Rising numbers of young people are seeking help due to worries about getting their exam results.
Figures released by Childline show that more than 1,000 counselling sessions were provided to youngsters worried about their grades in the last financial year, a rise of more than a fifth (21%) over the last two years.
The statistics come the day before teenagers across England, Wales and Northern Ireland receive their A-level results, with many relying on achieving particular grades in order to secure university places.
In total, Childline, which is run by the NSPCC, delivered 1,133 counselling sessions to youngsters specifically worried about their exam results in 2016/17.
Of these, over a quarter (28%), took place in August last year - the month in which A-levels and GCSE results are published.
There has been a sharp rise in the number of counselling sessions for 16-18-year-olds - those teenagers most likely to have taken major exams, Childline said.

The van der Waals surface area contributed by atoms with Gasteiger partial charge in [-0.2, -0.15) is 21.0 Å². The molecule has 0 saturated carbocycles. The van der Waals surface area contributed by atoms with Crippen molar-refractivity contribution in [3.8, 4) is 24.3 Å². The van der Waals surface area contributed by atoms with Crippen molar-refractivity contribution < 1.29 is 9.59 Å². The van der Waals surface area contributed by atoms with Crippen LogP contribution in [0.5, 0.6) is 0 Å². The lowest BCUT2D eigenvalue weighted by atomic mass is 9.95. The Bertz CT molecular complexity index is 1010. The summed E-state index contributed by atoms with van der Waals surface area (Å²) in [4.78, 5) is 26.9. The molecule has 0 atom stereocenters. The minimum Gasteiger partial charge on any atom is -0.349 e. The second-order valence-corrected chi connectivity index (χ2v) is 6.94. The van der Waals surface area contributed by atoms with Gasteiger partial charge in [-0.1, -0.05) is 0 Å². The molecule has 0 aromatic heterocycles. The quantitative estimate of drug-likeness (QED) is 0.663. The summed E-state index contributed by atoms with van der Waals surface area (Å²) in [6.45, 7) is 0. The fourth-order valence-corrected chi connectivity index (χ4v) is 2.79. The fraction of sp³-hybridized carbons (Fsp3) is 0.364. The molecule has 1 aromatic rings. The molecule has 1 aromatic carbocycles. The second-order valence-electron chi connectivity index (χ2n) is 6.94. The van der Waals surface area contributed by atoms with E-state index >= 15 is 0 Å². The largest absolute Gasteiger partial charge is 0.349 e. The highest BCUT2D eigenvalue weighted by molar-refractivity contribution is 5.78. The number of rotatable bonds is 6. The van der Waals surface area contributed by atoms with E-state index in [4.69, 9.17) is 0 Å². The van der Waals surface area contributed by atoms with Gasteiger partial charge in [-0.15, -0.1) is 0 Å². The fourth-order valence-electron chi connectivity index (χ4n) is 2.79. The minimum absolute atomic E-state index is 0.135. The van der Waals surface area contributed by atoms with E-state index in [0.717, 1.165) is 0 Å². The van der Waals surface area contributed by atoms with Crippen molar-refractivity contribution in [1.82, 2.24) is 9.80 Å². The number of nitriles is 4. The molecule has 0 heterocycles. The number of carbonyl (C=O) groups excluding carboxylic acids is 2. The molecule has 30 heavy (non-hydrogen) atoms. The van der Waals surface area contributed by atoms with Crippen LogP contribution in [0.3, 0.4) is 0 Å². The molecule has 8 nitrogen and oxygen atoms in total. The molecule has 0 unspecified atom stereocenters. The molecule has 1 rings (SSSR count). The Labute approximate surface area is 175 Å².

It added that young people had expressed disappointment in themselves or worries that their grades might affect their choice of university or college.
Others were concerned about their parents' reaction to their results.
Peter Wanless, NSPCC chief executive, said: "Waiting for exam results can be an anxious time for young people and can leave some struggling to cope.
"Pressure to achieve good grades and worries about securing further education places and jobs can be too much for some teenagers to deal with on their own.
Dame Esther Rantzen, Childline's founder and president, said: "Young people need to remember that getting good exam grades is not a make-or-break moment and, whatever your results, there are options and opportunities to make a great future for yourself.
"This is proved by all the successful people who have made their way in life despite being nowhere near the top of their class.
"The important thing during exam results season is to stick together as a family and be as supportive and encouraging to the person waiting to receive their grades and then planning their next steps.
"And if they are reluctant to open up about how they are feeling or what they want to do then Childline is always ready to provide help and advice."